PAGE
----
Organisms as Persisters

Philosophy, Theory, and Practice in Biology 9 (14) (2017)
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This paper addresses the question of what organisms are and therefore what kinds of biological entities qualify as organisms. For some time now, the concept of organismality has been eclipsed by the notion of individuality. Biological individuals are those systems that are units of selection. I develop a conception of organismality that does not rely on evolutionary considerations, but instead draws on development and ecology. On this account, organismality and individuality can come apart. Organisms, in my view, are as Godfrey-Smith puts it “essentially persisters.” I argue that persistence is underpinned by differentiation, integration, development, and the constitutive embeddedness of organisms in their worlds. I examine two marginal cases, the Portuguese Man O’ War and the honey bee colony, and show that both count as organisms in light of my analysis. Next, I examine the case of holobionts, hosts plus their microsymbionts, and argue that they can be counted as organisms even though they may not be biological individuals. Finally, I consider the question of whether other, less tightly integrated biological systems might also be treated as organisms.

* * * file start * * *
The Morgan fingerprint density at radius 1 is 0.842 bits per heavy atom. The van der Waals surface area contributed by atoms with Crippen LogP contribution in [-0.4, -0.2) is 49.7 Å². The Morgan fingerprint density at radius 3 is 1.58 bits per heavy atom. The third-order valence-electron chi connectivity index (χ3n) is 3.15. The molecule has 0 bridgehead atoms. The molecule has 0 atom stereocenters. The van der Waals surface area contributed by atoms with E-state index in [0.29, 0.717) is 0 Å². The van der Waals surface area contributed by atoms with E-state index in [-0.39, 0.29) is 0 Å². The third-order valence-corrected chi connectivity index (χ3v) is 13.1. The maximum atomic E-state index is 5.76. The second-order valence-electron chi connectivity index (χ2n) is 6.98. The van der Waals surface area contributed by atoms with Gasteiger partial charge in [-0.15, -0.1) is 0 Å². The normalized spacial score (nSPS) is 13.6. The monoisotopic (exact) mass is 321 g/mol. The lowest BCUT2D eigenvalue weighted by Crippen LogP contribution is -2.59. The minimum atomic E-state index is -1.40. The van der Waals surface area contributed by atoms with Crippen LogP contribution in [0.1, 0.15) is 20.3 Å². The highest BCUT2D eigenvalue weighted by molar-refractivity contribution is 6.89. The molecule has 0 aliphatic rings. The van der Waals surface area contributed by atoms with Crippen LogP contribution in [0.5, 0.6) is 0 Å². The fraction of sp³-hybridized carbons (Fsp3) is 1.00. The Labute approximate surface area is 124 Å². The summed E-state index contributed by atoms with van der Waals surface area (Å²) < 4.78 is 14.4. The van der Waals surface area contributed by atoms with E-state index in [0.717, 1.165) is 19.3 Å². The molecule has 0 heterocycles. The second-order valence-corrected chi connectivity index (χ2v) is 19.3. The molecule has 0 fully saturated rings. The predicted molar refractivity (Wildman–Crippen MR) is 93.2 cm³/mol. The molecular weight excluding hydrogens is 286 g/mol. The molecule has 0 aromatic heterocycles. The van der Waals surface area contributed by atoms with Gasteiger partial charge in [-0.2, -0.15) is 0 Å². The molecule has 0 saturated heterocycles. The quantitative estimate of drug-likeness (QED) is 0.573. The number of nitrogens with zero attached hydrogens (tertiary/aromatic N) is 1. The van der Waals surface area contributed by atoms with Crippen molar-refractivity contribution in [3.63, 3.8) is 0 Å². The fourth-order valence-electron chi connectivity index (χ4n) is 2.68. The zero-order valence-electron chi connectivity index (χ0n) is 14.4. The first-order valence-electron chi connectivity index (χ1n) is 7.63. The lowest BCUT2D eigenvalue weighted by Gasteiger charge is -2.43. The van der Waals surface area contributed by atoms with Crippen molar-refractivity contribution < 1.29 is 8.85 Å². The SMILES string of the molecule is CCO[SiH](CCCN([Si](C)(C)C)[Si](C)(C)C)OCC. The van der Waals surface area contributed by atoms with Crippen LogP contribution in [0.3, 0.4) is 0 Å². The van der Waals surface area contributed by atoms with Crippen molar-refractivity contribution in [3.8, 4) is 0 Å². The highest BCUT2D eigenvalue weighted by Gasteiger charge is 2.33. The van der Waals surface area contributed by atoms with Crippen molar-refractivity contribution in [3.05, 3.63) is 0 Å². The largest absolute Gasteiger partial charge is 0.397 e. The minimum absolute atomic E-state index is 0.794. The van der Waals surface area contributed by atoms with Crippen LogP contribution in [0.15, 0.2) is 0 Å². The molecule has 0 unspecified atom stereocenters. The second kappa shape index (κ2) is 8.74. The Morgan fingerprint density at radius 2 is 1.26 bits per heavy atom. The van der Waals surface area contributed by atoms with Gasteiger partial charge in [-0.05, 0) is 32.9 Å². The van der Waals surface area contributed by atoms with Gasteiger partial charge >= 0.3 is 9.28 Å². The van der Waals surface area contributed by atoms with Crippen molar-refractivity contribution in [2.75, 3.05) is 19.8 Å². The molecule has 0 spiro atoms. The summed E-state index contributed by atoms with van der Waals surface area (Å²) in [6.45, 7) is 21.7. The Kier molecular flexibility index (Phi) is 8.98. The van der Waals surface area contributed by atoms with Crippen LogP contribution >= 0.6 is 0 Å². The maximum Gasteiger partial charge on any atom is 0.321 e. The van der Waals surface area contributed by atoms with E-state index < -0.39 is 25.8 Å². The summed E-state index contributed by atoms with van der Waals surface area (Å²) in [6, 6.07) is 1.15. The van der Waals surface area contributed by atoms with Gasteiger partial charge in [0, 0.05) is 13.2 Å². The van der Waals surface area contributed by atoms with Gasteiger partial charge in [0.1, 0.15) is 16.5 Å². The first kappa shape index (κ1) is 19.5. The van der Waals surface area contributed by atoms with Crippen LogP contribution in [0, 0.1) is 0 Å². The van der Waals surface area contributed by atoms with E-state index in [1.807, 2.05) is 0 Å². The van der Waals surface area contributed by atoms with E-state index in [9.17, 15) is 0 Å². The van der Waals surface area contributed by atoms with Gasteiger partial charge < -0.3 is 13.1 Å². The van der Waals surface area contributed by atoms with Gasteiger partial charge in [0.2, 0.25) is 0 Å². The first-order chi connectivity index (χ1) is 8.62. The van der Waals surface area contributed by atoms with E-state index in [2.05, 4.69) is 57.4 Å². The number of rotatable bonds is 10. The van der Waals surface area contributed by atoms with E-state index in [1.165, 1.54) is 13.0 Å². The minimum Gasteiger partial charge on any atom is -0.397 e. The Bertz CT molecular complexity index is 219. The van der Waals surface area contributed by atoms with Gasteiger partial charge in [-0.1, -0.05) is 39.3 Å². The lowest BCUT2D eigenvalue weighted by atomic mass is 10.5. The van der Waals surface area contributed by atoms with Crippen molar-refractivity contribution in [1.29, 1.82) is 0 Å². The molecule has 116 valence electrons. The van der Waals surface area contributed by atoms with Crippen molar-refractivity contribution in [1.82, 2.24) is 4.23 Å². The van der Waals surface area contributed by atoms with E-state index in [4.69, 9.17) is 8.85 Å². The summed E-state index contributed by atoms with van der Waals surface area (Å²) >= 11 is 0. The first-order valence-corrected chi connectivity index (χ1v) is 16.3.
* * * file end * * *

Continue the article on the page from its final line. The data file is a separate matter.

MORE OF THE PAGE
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Author's Profile

S. Smith
University of Warwick

Citations of this work

Units and levels of selection.Elisabeth Lloyd - 2008 - Stanford Encyclopedia of Philosophy.
Environmentality in biomedicine: microbiome research and the perspectival body.Joana Formosinho, Adam Bencard & Louise Whiteley - 2022 - Studies in History and Philosophy of Science Part A 91 (C):148-158.
Functional ecology's non-selectionist understanding of function.Antoine C. Dussault - 2018 - Studies in History and Philosophy of Science Part C: Studies in History and Philosophy of Biological and Biomedical Sciences 70 (C):1-9.
Do heritable immune responses extend physiological individuality?Sophie Juliane Veigl - 2022 - History and Philosophy of the Life Sciences 44 (4):1-20.

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References found in this work

Sociobiology: The New Synthesis.Edward O. Wilson - 1975 - Harvard University Press.
Biology as ideology: the doctrine of DNA.Richard C. Lewontin - 1991 - New York, NY: HarperPerennial.
What is an organism? An immunological answer.Thomas Pradeu - 2010 - History and Philosophy of the Life Sciences 32 (2-3):247-267.

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